Hebr.6-7 Live in Hope

LIVE IN HOPE
Hebrews 6:13-7:28  October 15 2006

A new priesthood was a necessity. The Old
Testament method did not produce holiness. The
priesthood of Jesus was an entirely new order,
coming not from the tribe of Levi but from the
tribe of Judah (Rev. 5:5). the genealogies of
Matthew and Luke support this fact as well. The
new priesthood was superior to all other
because of its permanence and Christ’s
character.

1. Hope: Anchored (Heb. 6:18b-20)

Hebr. 6:18b  we who have fled to take hold of the hope
offered to us may be greatly encouraged. 6:19   We have
this hope as an anchor for the soul, firm and secure. It
enters the inner sanctuary behind the curtain, 6:20
where Jesus, who went before us, has entered on our
behalf. He has become a high priest forever, in the
order of Melchizedek.

Two things are obvious about this hope. First, it
is based on the absolute trustworthiness of God’s
Word. If god said it, He will do it! Second, we find
this hope by our own action, our own tenacity. Here
hope is an objective reality to be seized and a
subjective reality to be experienced.

2. Hope: Guaranteed (Heb. 7:15-22)

Hebr. 7:15   And what we have said is even more clear if
another priest like Melchizedek appears, 7:16   one who
has become a priest not on the basis of a regulation as
to his ancestry but on the basis of the power of an
indestructible life. 7:17   For it is declared:     “You are a
priest forever, in the order of Melchizedek.” 7:18   The
former regulation is set aside because it was weak and
useless 7:19   (for the law made nothing perfect), and a
better hope is introduced, by which we draw near to God.
7:20   And it was not without an oath! Others became
priests without any oath, 7:21   but he became a priest
with an oath when God said to him:     “The Lord has sworn
and will not change his mind: You are a priest forever.’ ”
7:22   Because of this oath, Jesus has become the
guarantee of a better covenant.

Once again the quote from Psalm 110:4 is repeated
(Heb 5:6). Jesus used this very psalm to indicate that
it spoke of Him (Matt. 22:41-46). The reason for the
repeat of the quote is found in the words a priest
forever.
The theme of verse 15 is resumed after the brief
interlude (Heb 17:16-17). Verse 18 shows the
weakness of the law; verse 19 describes the new
hope Christ’s priesthood provides.

3. Hope: Secure (Heb. 7:23-28)

Hebr. 7:23   Now there have been many of those priests,
since death prevented them from continuing in office; 7:24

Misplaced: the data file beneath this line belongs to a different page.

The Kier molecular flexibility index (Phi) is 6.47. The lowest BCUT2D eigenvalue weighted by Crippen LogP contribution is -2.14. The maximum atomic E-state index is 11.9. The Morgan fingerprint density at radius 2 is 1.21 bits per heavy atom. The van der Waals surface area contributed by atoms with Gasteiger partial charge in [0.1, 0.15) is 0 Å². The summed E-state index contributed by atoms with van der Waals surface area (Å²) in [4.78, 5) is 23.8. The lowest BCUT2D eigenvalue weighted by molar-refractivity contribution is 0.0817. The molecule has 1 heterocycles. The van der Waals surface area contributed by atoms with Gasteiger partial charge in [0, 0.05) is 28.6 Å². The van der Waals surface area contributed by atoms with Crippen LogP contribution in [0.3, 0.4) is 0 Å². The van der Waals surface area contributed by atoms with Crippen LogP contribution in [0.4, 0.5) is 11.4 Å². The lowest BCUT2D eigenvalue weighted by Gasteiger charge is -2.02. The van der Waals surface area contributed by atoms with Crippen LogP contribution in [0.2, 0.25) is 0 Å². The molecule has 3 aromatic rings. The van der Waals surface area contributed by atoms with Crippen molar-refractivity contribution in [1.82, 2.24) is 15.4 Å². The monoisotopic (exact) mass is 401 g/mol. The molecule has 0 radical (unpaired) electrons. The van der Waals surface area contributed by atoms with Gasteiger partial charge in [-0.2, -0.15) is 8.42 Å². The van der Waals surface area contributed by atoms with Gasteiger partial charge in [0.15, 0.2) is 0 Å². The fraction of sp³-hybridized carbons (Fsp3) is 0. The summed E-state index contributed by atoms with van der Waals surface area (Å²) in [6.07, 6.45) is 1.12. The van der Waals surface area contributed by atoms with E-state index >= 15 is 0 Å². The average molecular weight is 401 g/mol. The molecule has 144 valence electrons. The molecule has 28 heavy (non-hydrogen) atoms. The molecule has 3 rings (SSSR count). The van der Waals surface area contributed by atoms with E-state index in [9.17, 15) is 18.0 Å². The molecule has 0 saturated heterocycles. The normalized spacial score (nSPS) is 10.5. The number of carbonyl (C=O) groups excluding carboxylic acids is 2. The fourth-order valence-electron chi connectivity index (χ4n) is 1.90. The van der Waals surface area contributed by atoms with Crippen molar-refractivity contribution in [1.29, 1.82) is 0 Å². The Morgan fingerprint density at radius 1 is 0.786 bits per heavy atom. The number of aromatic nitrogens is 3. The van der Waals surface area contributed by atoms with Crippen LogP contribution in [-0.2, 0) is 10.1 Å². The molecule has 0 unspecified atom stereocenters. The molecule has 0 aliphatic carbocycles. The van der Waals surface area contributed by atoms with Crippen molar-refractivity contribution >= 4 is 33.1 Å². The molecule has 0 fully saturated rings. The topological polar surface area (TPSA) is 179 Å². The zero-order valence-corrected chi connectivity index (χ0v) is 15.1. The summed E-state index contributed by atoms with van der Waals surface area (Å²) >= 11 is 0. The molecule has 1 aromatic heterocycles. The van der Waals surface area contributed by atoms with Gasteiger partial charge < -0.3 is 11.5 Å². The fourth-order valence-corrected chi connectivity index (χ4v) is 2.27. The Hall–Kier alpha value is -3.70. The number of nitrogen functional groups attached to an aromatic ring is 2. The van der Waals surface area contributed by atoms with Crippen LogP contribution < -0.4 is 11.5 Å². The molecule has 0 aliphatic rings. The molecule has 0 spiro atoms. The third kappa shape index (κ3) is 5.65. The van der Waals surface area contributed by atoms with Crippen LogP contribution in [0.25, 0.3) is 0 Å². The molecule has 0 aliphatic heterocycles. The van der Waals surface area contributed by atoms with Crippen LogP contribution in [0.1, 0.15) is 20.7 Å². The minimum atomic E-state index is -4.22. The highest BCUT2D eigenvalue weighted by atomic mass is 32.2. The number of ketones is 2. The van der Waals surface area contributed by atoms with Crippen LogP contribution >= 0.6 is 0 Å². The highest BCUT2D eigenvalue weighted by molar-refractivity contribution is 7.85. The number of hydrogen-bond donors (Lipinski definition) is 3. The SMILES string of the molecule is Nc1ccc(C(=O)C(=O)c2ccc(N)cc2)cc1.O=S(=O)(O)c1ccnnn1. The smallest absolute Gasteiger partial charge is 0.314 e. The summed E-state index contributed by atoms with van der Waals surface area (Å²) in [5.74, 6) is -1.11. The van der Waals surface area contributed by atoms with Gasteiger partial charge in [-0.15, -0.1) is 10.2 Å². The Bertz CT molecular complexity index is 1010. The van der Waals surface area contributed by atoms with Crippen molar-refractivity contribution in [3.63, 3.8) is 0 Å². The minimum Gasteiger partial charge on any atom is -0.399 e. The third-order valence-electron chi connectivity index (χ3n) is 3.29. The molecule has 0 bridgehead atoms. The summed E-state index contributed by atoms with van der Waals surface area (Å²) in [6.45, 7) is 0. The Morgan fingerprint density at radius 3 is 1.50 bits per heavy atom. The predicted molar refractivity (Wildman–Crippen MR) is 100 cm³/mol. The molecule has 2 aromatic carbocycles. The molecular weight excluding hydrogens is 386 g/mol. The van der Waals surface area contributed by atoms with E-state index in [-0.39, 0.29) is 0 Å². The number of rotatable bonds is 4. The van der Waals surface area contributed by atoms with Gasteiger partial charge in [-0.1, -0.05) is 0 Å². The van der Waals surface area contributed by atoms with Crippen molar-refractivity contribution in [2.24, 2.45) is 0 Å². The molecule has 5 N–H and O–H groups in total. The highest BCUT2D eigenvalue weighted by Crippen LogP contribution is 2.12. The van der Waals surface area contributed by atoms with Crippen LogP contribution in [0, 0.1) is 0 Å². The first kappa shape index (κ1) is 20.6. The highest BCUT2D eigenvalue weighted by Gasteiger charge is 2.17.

but because Jesus lives forever, he has a permanent
priesthood. 7:25   Therefore he is able to save completely
those who come to God through him, because he always lives
to intercede for them. 7:26   Such a high priest meets our
need —one who is holy, blameless, pure, set apart from
sinners, exalted above the heavens. 7:27   Unlike the other
high priests, he does not need to offer sacrifices day after
day, first for his own sins, and then for the sins of the people.
He sacrificed for their sins once for all when he offered
himself. 7:28   For the law appoints as high priests men who
are weak; but the oath, which came after the law, appointed
the Son, who has been made perfect forever.

There is no need for Jesus to offer sacrifices everyday
– first for Himself and then for the people. He was sinless
and His sacrifice was once for all (Heb. 10:10 as well).
A summary of these last two verses reveals a contrast
between law and sin. The law appointed men who were
weak. By the oath of God after the order of Melchizedek,
we have as High priest the Son, who has been perfected
forever. All of this assures us that we may approach
Him with confidence, knowing that our hope is secure.

Summary:

In Heb.7:1-14 the writer developed the theme of
Christ’s priesthood after the order of Melchizedek. He
previously introduced us to this puzzling person in
Heb. 5:6,10 and 6:20. He focused on the greatness of
Melchizedek, who was superior to Abraham. In the
historical documentation found in Genesis 14:18-20,
nothing was said of Melchizedik’s parentage, ancestry ,
children , birth, or death. He seems to have reigned and
carried on his priestly functions without beginning or
end. The purpose of all this was to lay the foundation or
set the stage for Christ’s superior priesthood later in
the Chapter.